While all those new contracts do add up for the Longhorns, it’s not like the burnt orange can’t afford it all as one of a handful of programs who topped $200 million in revenue last year.

Texas A&M athletic director: “There are resource issues in the ACC versus the SEC.”

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CBS Sports’ Dennis Dodd recently stopped in College Station to do a deep dive on one of college football’s biggest storylinesJimbo Fisher’s $75 million move from Florida State to Texas A&M.

While the money — some $90 million for the Aggies when all is said and done — is one of the more eye-catching parts of the story that are broken down, the comments from some at the school probably won’t go unnoticed by those in Fisher’s former conference.

“I’m not going to put words in Jimbo’s mouth, but there are resource issues in the ACC versus the SEC,” Texas A&M athletic director Scott Woodward told CBS Sports, answering part of the question as to why the national title-winning head coach made the move from one of the sport’s blue-bloods to one of the oft-labeled “sleeping giants.”

We’re guessing those in ACC territory will not take kindly to those comments and note that some schools in the league have no problem raising cash, such as Clemson when it comes to their new football facility that has everything from mini-golf to sleep specialists. They also would probably point out that the conference has just as many national titles in the past five years as the SEC does too.

Still, when you look at the larger picture, there’s little question that the SEC is ahead of the ACC when it comes to revenues as a whole and the slow pace of facilities upgrades in Tallahassee was one of the many public grumbles that Fisher made known about before leaving FSU.

Something says all those ACC-SEC football games in 2018 will see Woodward’s comments brought up again — especially when Clemson heads to College Station to play Texas A&M in Week 2.

UCF’s Shaquem Griffin wins inaugural Jason Witten Collegiate Man of the Year Award

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UCF has won another trophy for last season and this is one they can very proudly display in the school trophy case.

That’s because recent Knights linebacker Shaquem Griffin was named the winner of the inaugural Jason Witten Collegiate Man of the Year Award during a ceremony in the Dallas area on Thursday night. Alabama safety Minkah Fitzpatrick and Oklahoma State quarterback Mason Rudolph were also finalists for the new award.

Griffin was one of the best players in college football for UCF despite the fact that his left hand was amputated when he was younger because of a congenital condition called amniotic band syndrome. A tenacious pass rusher, he was the AAC’s defensive player of the year in 2016 and was recently named the defensive MVP of the Peach Bowl as his team capped off a perfect season.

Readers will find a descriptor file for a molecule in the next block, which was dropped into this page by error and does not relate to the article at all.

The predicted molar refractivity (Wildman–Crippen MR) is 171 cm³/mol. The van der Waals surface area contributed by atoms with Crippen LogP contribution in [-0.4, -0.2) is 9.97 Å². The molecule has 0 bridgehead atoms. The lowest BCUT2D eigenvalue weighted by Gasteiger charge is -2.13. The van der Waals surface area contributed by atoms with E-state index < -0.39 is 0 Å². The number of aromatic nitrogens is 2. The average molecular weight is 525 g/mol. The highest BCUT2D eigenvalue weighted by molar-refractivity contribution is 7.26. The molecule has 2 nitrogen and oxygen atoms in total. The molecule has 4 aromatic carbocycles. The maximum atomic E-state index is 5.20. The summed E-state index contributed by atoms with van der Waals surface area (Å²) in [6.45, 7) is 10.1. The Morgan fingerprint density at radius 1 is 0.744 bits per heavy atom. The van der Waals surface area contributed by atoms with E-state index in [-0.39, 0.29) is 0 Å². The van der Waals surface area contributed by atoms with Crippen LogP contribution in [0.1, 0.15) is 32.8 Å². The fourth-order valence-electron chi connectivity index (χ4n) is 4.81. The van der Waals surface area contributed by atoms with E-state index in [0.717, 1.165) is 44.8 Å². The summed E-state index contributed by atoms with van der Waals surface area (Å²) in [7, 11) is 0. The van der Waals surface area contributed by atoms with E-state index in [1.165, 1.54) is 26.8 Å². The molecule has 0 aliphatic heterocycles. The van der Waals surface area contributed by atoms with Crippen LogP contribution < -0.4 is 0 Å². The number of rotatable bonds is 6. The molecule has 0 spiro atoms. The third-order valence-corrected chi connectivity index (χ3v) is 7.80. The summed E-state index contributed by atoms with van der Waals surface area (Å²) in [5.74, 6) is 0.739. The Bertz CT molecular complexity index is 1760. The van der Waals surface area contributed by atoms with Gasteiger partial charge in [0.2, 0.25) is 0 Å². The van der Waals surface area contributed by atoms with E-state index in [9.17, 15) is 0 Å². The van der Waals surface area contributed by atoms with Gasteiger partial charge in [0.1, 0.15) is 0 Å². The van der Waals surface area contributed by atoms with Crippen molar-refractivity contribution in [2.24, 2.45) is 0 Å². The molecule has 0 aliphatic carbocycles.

The award honors “exemplary leadership” on and off the field from a Division I college football player and was presented by Witten’s foundation. The former Tennessee star and All-Pro tight end with the Dallas Cowboys started the award last year and serves somewhat as the college version of the NFL’s Walter Payton Man of the Year award.

HBO releases new trailer for Joe Paterno movie starring Al Pacino

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We’re inching closer to the release date of HBO’s Paterno about former Penn State head coach Joe Paterno and his story in the aftermath of the Jerry Sandusky sexual abuse scandal. Emotions already run high in State College whenever this subject is brought up and that seems like it will be the case again after today as the worst scandal in college sports history is relived and brought vividly to life on cable TV.

This is something that is happening however and HBO released a new, official trailer for the film on Friday that gives us an extended look at both Al Pacino in the title role and a bit more on some of the plot lines that are being brought to the silver screen.

In addition to starring Pacino, Barry Levinson is directing the movie, Riley Keough plays reporter Sara Ganim, Kathy Baker is Sue Paterno and Darren Goldstein was cast as former Nittany Lions coach-turned-whistleblower Mike McQuearyAs you can see in the trailer above, the film is mostly centered on what Paterno did or did not know about Sandusky — the team’s defensive coordinator who was found guilty on 45 of 48 child-sex abuse charges in June of 2012 and is currently serving a prison sentence of at least 30 years.

Paterno premieres April 7th on HBO.